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En Plein Air

Drawing and painting outside, or as the French say it with much more elegance, <<en plein air>>, has been a passion of mine since childhood. Our holidays were often spent in gîtes in France (once an economical holiday option...not so much now, I've discovered!) where I would set up outside with a sketchbook or paper pad, pencils and pens, inventing stories about the passing slugs and sketching the details of countryside life around me. I like to think I was quite an easy child to entertain.

Later, I began taking a watercolour set and brushes with me and I still do, on most holidays and camping trips. We take thousands of photographs in this digital age, which is wonderful of course, but for me, there's something very special about a sketch or painting to conjure up memories of a trip. Some of the examples below are almost 30 years old and they still transport me right back to particular moments when I look at them.

Watercolour painting of French countryside

Watercolour and ink painting of French flowers in a glass jar

Watercolour and ink sketch of a green car outside a house in France


As a teenager and into my 20s, I got into cycling along the coastal paths from my hometown of Blyth to Seaton Sluice, to sketch the boats in the harbour. I had acquired an Observer's Book of Ships from who knows where and it was the perfect size to take with me, along with a trusty fineliner. With my simple annotations of location and date, it became something of a visual diary. Sketching outdoors really can be as simple as a piece of paper or small book, a pen and something to lean on. 

The Observer's Book of Ships blue cover

Fineliner sketches of boats inside The Observer's Book of Ships

I keep hold of my worldly possessions tightly and not only do I still ride the bike I had as a teenager (a sturdy Raleigh Alaska mountain bike, if you were wondering), I also use the same watercolour set. A little watercolour paint goes a very long way, apparently.

Watercolour paints and a glass of wine by the pool on holiday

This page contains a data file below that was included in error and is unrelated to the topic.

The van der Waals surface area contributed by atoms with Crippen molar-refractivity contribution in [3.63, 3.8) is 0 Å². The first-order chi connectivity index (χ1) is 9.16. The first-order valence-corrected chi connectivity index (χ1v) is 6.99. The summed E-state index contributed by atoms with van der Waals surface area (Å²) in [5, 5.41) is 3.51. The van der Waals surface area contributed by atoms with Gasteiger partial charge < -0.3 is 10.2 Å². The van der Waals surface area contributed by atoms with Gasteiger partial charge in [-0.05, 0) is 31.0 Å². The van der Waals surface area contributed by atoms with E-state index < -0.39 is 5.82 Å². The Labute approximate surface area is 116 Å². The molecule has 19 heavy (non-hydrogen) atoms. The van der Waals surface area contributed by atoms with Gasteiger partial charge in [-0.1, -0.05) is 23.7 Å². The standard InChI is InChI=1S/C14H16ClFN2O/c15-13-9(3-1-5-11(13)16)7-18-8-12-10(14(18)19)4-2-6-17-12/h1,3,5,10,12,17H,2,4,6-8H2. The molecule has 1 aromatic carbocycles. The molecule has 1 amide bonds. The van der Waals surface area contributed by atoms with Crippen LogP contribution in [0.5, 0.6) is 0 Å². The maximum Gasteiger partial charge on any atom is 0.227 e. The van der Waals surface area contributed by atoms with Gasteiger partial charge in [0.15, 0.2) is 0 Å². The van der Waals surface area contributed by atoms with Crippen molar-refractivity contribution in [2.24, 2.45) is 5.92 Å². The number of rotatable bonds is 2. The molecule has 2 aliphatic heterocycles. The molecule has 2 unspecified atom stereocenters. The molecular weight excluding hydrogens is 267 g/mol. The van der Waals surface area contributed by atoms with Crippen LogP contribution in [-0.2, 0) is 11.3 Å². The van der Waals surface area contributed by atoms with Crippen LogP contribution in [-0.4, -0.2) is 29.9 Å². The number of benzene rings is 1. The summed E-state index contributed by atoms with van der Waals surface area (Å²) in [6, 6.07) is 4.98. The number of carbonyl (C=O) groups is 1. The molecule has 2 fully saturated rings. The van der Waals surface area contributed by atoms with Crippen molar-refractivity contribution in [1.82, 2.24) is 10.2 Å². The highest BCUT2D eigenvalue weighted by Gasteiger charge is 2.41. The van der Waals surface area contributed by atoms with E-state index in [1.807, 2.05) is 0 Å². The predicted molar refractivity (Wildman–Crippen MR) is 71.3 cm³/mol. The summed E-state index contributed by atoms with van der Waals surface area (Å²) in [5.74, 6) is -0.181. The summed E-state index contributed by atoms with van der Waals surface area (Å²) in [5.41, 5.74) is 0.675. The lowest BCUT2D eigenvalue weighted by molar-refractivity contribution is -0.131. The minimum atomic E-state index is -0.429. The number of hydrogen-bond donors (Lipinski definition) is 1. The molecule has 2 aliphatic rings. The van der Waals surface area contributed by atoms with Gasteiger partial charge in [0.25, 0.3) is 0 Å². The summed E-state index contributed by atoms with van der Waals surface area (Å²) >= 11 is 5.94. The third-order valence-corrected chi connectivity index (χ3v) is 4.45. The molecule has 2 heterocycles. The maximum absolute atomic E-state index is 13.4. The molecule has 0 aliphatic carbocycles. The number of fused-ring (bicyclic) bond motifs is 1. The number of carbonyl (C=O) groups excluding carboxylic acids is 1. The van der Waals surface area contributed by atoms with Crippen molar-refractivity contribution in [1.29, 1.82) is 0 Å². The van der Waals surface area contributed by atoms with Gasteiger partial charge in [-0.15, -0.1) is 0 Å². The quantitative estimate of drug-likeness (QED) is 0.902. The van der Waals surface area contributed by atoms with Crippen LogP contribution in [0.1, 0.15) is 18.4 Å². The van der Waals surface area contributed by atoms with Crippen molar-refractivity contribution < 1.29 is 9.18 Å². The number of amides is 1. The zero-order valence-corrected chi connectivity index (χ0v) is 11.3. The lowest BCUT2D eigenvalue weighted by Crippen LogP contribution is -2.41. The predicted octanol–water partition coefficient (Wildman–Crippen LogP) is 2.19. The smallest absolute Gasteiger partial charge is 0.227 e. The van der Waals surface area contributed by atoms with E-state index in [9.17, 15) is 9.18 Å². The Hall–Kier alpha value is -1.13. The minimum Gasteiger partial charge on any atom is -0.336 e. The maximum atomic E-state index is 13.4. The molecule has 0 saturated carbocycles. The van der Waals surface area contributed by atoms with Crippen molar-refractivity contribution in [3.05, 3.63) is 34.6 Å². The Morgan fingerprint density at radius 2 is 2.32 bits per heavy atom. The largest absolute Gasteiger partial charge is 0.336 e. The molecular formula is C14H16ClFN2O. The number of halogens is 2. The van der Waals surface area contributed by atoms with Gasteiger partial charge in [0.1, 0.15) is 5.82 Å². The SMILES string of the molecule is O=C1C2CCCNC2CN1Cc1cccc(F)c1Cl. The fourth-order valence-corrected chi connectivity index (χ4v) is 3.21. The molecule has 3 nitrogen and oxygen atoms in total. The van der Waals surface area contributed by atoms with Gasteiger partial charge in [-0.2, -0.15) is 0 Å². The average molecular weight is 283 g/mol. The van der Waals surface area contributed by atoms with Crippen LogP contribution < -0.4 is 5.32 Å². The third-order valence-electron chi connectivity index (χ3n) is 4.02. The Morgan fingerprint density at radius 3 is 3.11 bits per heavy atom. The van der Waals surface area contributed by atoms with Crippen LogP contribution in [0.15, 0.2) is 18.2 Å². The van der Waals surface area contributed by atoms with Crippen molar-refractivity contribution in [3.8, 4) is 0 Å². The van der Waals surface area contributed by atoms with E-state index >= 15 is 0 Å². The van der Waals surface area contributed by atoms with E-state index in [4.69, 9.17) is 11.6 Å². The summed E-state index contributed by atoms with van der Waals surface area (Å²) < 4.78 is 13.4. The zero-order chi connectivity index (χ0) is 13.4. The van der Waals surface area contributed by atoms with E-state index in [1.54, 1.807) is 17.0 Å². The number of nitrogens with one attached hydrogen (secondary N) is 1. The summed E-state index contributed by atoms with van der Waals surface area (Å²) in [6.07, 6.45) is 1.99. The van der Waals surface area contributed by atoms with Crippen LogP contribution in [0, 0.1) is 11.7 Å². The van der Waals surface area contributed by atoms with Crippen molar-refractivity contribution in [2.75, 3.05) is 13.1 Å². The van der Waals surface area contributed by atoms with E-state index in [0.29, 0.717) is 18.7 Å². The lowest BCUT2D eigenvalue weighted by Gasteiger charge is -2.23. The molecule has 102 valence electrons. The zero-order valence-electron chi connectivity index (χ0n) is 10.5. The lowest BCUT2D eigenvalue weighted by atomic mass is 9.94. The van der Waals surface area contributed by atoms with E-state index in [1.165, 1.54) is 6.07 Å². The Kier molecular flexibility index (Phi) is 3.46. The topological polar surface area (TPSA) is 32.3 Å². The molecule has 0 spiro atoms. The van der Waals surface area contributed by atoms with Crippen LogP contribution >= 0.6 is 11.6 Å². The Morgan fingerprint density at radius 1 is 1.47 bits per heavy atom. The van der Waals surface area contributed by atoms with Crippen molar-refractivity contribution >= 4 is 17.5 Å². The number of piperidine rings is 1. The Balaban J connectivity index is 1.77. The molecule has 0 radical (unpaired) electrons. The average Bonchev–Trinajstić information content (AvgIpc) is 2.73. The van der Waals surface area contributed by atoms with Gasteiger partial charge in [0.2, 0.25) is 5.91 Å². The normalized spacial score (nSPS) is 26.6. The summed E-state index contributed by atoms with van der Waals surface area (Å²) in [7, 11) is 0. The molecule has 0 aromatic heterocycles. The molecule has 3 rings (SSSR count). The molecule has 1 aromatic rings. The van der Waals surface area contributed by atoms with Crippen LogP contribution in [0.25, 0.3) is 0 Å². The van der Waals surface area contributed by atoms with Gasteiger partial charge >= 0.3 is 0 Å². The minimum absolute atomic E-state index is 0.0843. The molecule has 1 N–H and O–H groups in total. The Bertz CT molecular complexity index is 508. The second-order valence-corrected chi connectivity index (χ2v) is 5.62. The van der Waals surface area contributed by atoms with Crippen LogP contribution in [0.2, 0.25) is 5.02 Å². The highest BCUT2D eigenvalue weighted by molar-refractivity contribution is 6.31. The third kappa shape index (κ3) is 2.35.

A few years ago, I was gifted a travel watercolour set by dear friends, along with a water brush and I'm ashamed to say I had never used them. Determined to rectify this, I took them away with me on our recent camping trip for a test run. Here are my thoughts...

Travel watercolour paints and mustard coloured pencil case on a camping table in front of a bell tent

Watercolour painting onto a fineliner drawing in front of a bell tent

Watercolour sketch of foliage using bright green tones

I started with a fineliner sketch, as I would with my usual watercolour set. I then filled the reservoir of the brush with water and used it in the travel paint palette. It took a bit of getting used to and the brush was bulkier than I would usually use so I felt I had less control but the flip side of that is that it felt very free and I ended up creating quite a loose watercolour sketch because of that. I would say that the water brush is perfect for quick sketches but for something more refined, smaller brushes that can be dipped in water for just the right amount are probably preferable. I wasn't sure how to best clean the brush so ended up with a piece of kitchen towel to dab it on between colours, which did work quite well.

Watercolour painting of trees on a blue table with travel watercolour set 

Last year I discovered watercolour pencils and have been singing their praises ever since (I've even designed my Summer Art Set around them...more info on that below!). When out and about, the easiest way to use them is to sketch as you would with an ordinary colouring pencil, then add water later to create a watercolour effect. All you need is one paintbrush and a cup / bowl / pot of water or a water brush if you prefer.